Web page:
China: Molding the face of Chinese manufacturing

What is being called a “Chinese manufacturing image advertisement,” as well as China’s first global ad campaign, aired Nov. 23 on CNN Asia.  The ad seeks to promote the global reputation of products manufactured in China after years of scrutiny regarding safety and quality.

The advertisement, produced by DDB, one of the world’s largest advertising companies with a clientele including McDonald’s and Volkswagen, was funded by the China’s Ministry of Commerce along with 4 subordinate organizations including the China Advertising Association.

In an interview with the CBN on Nov. 30, a Ministry of Commerce official revealed that the ministry was indeed behind the creation of the campaign.

The ad, 30 seconds in length, features western actors and actresses utilizing a variety of products tagged “Made in China” but with the design or technology from various western countries.  A voiceover in American English states at the end of the ad: “When it says made in china, it really means: made in China, made with the world”

The final frames of the advertisement read “made in China” only to replace the ‘in’ with ‘with’, reading “Made with China”.  The original slogan in Chinese—not featured in the ad—was “Made in China, the World’s Cooperation”.

Chinese journalist Song Lei describes the advertisement in an article at


This pictorially exquisite advertisement is brimming with vitality and modernity.  From the ad’s close-up images we see a morning jogger wearing a pair of tennis shoes tagged ‘made in China’ but ‘with American sports technology’.  An inscription on a household refrigerator reads ‘made in China’ but ‘with European style’.  An MP3 player reads ‘made in China’ but ‘with software from Silicon Valley’.  The clothes worn by a model read ‘made in China’ but ‘with French designers’.  The airplane that appears at the end, more than anything, embodies the concept of ‘world cooperation’.

Song goes on to analyze the advertisement:


We see that the information this advertisement is trying to convey is that after 30 years of hard work, Chinese products are currently going hand in hand with the commerce and culture of all countries to improve the global quality of living.  And against the depressing backdrop of the global economy, this advertisement demonstrates even more the confidence our country has in Chinese manufacturing.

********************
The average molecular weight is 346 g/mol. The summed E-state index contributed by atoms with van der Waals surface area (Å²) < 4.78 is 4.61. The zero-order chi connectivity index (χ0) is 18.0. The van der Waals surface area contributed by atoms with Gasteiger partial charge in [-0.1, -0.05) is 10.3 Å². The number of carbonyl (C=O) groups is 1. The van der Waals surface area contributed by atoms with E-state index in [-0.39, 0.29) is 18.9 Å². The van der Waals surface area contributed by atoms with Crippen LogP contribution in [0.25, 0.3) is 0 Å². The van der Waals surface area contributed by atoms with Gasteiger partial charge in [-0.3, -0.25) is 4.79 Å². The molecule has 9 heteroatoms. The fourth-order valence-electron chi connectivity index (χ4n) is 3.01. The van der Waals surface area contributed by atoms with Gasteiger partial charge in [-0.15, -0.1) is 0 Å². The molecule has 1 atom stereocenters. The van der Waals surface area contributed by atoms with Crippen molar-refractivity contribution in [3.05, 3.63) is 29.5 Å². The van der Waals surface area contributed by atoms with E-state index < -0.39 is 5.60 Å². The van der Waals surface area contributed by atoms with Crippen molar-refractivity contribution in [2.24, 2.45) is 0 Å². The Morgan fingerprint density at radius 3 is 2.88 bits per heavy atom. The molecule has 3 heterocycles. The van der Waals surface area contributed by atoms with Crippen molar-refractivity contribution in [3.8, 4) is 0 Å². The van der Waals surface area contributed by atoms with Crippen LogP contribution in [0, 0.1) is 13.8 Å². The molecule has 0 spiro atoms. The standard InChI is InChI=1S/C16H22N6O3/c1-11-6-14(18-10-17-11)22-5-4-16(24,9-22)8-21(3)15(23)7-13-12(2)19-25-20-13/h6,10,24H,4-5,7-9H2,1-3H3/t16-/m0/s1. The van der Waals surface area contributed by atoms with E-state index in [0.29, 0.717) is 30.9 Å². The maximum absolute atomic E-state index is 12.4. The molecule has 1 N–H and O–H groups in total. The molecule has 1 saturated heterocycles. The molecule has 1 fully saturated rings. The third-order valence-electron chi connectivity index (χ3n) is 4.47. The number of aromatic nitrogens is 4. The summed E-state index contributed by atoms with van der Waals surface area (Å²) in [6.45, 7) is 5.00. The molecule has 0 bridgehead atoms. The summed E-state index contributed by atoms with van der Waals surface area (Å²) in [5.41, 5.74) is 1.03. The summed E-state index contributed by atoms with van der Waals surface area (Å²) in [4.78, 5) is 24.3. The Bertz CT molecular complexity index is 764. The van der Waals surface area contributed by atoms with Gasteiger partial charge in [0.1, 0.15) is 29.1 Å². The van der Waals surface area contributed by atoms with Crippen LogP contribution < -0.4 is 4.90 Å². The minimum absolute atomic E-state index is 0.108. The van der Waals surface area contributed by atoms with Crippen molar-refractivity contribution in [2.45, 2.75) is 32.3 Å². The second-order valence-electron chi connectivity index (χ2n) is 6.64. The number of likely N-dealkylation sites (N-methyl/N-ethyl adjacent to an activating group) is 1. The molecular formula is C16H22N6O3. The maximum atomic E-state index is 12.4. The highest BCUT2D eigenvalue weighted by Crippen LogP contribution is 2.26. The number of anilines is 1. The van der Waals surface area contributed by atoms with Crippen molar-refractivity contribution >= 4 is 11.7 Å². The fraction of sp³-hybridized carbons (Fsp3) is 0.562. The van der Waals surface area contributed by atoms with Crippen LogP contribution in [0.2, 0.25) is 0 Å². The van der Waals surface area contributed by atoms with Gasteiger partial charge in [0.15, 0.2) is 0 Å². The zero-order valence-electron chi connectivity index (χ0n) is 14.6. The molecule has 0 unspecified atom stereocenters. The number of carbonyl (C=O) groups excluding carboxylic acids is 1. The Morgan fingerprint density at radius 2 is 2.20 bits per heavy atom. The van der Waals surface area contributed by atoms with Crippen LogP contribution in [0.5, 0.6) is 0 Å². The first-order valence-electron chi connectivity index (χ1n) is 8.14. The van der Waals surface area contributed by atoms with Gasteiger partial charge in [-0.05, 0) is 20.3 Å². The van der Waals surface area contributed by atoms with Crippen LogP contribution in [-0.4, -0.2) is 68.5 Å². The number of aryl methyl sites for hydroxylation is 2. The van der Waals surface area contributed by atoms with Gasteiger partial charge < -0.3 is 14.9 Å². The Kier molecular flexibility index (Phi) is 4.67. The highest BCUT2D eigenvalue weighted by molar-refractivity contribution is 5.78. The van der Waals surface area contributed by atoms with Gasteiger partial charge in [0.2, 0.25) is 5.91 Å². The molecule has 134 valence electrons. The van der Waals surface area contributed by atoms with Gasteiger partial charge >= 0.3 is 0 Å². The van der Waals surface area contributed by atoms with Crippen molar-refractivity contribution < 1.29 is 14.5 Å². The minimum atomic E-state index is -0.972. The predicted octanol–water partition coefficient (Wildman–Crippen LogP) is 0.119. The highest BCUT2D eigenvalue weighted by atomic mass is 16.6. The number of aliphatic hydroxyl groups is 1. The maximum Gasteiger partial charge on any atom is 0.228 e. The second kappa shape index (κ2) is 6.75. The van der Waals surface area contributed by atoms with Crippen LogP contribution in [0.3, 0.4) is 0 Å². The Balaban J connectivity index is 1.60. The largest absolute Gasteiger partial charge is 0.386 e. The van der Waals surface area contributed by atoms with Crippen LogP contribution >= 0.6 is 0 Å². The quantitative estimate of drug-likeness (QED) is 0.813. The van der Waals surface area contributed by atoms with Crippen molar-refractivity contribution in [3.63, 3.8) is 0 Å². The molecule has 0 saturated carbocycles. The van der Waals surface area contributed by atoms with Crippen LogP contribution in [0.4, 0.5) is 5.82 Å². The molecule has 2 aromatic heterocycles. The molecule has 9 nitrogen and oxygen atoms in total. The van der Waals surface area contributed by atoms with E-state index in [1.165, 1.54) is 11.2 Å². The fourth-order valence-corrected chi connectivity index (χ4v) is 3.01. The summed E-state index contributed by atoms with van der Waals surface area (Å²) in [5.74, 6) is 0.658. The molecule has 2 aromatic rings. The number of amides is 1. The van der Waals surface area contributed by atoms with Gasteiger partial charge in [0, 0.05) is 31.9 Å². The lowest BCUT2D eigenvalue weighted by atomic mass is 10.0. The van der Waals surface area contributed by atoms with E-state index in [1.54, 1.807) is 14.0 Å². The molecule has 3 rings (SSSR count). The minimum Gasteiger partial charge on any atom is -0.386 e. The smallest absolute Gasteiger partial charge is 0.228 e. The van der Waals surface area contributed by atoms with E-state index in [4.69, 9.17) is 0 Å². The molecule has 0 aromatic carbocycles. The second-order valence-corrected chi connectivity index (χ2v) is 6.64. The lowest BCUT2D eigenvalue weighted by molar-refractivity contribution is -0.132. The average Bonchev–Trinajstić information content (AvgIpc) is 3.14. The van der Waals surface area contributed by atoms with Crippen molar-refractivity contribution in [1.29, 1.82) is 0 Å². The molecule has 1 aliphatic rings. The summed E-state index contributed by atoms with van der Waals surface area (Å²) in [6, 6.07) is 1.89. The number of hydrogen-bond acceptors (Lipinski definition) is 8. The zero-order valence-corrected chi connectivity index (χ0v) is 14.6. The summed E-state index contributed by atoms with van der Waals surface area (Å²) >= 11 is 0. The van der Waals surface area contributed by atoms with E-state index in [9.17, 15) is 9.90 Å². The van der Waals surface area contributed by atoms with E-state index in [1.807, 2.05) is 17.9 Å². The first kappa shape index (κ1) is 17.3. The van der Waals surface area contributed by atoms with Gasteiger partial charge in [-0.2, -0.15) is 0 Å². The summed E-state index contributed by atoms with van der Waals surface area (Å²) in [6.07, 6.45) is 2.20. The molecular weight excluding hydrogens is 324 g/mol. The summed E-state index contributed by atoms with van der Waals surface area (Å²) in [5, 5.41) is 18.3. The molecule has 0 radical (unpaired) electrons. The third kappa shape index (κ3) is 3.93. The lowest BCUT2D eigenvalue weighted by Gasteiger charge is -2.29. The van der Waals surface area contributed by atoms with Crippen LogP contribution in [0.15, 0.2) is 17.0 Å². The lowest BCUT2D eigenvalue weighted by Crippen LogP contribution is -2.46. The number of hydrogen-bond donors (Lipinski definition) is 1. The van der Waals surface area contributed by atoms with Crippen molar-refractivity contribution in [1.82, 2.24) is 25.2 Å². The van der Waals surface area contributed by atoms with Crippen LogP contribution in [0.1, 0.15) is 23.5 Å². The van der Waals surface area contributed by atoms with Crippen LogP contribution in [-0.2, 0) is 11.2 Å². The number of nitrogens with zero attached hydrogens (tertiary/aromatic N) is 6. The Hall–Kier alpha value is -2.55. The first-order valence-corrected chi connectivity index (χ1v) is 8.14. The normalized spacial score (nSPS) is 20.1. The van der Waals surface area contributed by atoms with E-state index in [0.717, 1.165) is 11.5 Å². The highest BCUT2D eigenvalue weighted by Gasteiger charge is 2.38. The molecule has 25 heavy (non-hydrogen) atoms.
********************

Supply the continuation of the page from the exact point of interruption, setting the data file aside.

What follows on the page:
The Los Angeles Times’ David Pierson reported that critics of the advertisement said China should focus more on improving the quality of their products:

Some critics say China's ad campaign is misdirected and that the Ministry of Commerce and the trade groups would do better to focus their efforts on improving manufacturing practices in China rather than spending time trying to sway opinion overseas.

In the Chinese blog “Greeness” a blogger states that the ad campaign is an effective way to combat the recent wave of economic protectionism and cultivate China’s newfound soft power:


This is the first time China has propagated the country’s image via advertisement.  Analysts believe while the clouds of the financial crisis have yet to clear, and with economic protectionism rearing its head, making an aggressive attack and demonstrating the country’s image is a good attempt at promoting China’s soft power.

Journalist Shi Jingtao sees the advertisement as a natural progression of China’s soft power.  Shi gives his opinion of the ad campaign in a China Youth Daily article:


For years China has gotten used to rectifying its shortcomings with certain superiorities while playing a low key strategy.  Seldom has China made such a bold attack and aggressively carried out an international image ad of this nature.  The author believes this is neither an accident nor a performance, but an inevitable result under the context of the era.

While opinions of the advertisement vary among Chinese blogs, some blogger are critical of the “extroverted” method of image molding and believe the reputation of Chinese manufacturing can be solved domestically.

Corporate blogger Lou Xiangpeng writes that the most important thing for Chinese manufacturing is the healthy cultivation of Chinese brand products:


China is the world’s migrant worker.  Chinese manufacturing has replaced Chinese brands.  Whether or not the status and image of Chinese manufacturing can be raised fundamentally depends on the status and image of Chinese brands.  Chinese manufacturing must upgrade Chinese brands, or else dressing this migrant worker in a western suit won’t even help its image.

Lou sees China as having little control of export-oriented manufacturing.  He says international corporations contract to the lowest bidder yet place the blame on China when products are defective, thus contributing to China's bad reputation.


Chinese Manufacturing is in essence contract manufacturing…The products are not Chinese; we have no say on the final price.  The main problem with Chinese manufacturing isn’t caused by Chinese manufactures, yet China, who works for a coolie’s wage, takes the groundless blame.  These countries that blame Chinese manufacturing, their corporations scour the globe looking for cheap production sites like China so they can lower their capital and maximize profits.

Chinese blogger Nuoteam writes that image alone will not save the Chinese manufacturing industry.


To give appropriate status to Chinese Manufacturing, image design alone is still only a superficial endeavor…Molding the Chinese image and declaring the charm of Chinese manufacturing abroad is admittedly one way to go.  But in another sense, isn’t being committed to doing well domestically also the molding of our image?

Many articles on this ad campaign report that the Ministry of Commerce has purchased a six week advertisement spot on the CNN Web site, although this has yet to be confirmed.

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